Thirdly, Article Four of the licence agreement prescribes that “Uniclass shall have the right to be relieved from all further obligations hereunder should ‘all claims’ of the Licensed Patents be ‘materially limited or declared invalid’….” In other words, the unilateral right for Uniclass to terminate the agreement is conditional. According to the provisions of the agreement, ATEN is solely obligated to ensure that each patent at issue – as opposed to each claim – is both valid and practicable. In a rare but extreme example, if only one claim of the patent(s) at issue survived not being materially limited or declared invalid, Uniclass would be deemed as not yet having been relieved from the obligation of royalty payment. Even in the worst scenario, such as if all claims were made invalid, the latter segment of the same Article reads that “[i]n such event neither party shall be entitled to any return or receipt of any payment made or due under this Agreement.”
In other words, assuming all the claims of the patents at issue were already invalidated, Uniclass was prohibited from requesting a refund of its payment prior to this invalidation. This is because any and all of Uniclass’ payments were consideration in return for ATEN’s performance of the licence obligations during the term of the agreement. Furthermore, if, during the term of the agreement, and in view of ATEN’s fulfilment of its licence obligations, at least some claims of the patents at issue survived, Uniclass was absolutely obligated to make its payments if they were due.
Moreover, Uniclass argued that by applying the contractual relationship based on a purchase agreement, ATEN should bear warranty against any defects of the subject matter. As such, ATEN had fault and did not complete its performance in the contract because the ‘275 patent at issue became defective after partial revocation and limitation of the claims. However, it must be noted that a patent licence agreement is distinguishable from a purchase agreement.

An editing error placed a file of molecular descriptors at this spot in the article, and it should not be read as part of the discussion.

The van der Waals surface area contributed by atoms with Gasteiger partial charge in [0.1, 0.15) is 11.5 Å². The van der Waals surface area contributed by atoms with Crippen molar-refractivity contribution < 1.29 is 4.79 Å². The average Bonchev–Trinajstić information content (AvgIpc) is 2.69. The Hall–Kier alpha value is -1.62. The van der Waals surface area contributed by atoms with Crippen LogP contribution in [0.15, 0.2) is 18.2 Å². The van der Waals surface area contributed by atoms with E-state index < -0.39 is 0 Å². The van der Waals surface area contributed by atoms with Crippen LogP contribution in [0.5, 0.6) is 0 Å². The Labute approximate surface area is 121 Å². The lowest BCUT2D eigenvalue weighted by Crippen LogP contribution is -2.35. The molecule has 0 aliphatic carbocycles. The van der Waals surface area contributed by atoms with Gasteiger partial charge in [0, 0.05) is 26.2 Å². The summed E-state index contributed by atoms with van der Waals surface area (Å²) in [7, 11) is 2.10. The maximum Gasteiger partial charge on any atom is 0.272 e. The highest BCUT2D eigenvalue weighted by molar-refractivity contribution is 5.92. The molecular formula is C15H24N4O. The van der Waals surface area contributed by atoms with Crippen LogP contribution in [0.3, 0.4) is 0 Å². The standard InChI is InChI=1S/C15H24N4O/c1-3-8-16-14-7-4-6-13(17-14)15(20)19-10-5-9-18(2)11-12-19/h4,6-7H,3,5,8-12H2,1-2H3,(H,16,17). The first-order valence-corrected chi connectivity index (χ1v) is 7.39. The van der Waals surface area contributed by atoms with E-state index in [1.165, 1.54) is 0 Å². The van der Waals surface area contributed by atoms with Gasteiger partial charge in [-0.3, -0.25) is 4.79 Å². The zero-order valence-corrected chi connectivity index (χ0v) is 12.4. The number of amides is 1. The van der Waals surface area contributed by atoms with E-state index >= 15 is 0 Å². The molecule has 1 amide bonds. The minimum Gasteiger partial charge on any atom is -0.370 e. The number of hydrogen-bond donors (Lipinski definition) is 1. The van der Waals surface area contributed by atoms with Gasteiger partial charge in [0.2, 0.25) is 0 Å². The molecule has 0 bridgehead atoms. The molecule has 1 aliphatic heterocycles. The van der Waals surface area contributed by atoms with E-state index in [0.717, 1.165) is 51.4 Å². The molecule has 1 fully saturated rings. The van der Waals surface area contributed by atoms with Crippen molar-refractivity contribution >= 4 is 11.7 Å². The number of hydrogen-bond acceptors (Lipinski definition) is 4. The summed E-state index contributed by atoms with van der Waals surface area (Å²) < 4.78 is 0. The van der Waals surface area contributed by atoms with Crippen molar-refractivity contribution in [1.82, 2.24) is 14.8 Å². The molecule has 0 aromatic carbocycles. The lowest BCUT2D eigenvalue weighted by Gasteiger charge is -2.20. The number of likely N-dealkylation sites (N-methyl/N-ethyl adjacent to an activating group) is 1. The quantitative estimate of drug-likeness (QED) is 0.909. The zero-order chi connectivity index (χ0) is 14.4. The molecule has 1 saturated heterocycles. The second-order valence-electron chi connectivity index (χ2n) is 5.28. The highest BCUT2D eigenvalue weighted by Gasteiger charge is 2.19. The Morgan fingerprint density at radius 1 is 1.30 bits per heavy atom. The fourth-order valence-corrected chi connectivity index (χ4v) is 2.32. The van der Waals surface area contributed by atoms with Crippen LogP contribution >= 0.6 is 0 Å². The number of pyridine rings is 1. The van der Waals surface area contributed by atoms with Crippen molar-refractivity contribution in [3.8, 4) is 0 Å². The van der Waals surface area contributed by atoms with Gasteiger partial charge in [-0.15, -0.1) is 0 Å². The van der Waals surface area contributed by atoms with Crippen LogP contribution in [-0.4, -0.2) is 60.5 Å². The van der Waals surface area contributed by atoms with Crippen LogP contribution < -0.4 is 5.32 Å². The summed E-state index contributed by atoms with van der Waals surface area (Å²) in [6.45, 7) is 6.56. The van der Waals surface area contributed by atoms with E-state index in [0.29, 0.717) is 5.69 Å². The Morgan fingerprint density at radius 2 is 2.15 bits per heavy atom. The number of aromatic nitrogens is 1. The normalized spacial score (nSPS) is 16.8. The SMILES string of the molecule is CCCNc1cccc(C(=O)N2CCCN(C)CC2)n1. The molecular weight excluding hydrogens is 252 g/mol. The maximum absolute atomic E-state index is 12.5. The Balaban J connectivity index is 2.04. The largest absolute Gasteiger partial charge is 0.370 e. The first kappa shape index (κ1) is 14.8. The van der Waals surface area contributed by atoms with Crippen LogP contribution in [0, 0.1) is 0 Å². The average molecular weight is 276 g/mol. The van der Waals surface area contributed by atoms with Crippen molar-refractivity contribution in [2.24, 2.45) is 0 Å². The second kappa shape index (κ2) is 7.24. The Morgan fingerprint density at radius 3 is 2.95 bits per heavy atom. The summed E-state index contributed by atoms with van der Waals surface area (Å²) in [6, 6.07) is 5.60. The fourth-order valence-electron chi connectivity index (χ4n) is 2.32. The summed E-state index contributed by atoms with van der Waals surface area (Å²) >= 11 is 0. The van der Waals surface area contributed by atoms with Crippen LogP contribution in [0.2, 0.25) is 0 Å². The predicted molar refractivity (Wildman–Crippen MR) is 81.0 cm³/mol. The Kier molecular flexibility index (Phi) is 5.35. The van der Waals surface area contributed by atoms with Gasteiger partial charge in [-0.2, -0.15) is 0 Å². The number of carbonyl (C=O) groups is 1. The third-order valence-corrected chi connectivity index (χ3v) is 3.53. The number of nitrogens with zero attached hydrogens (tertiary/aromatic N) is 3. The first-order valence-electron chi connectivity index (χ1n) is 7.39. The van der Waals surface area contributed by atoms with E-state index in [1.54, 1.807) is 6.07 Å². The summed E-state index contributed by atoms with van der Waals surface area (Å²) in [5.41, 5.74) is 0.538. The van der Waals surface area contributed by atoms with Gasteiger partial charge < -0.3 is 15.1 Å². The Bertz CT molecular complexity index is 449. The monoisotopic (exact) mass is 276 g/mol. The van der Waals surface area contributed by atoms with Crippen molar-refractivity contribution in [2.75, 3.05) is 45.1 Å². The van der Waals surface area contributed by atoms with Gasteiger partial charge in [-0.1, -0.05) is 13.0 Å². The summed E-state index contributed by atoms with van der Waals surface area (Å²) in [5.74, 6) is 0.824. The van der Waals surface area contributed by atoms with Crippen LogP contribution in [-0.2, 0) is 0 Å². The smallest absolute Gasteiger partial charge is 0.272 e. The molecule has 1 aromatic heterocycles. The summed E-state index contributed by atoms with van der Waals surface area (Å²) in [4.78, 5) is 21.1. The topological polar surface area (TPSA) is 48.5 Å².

In a contract for a purchase agreement, the assignor’s obligation is to transfer the ownership and possession of the subject matter to the assignee, and the assignor is liable for defect warranty as stipulated by the Civil Code; the same rules should be applied to an assignment of rights. However, to perform a contractual obligation under a patent licence agreement, a licensor is deemed as having performed its duty as long as it maintains the licensed patent right in a valid condition. ATEN underwent a re-examination proceeding to maintain the validity of the licensed patents, so as to lawfully keep its promise under the agreement it had entered into. By faithfully observing a covenant in which it had promised not to sue and by making efforts to maintain the validity of the licensed patent rights, ATEN had exercised its due care and diligence as a due licensor.
The IP court on remand supported ATEN’s rationale. The IP court ruled that the licence was effective and enforceable, and that Uniclass was not released from its contractual obligation to pay royalties. Uniclass was then ordered to pay ATEN accumulative compensation for the royalty fee of nearly TWD 8,590,000, or approximately USD 290,000, including the accrued interest to the date of judgment. The case was final and binding after the defendant Uniclass let the statutory period of time to submit further appeal lapse.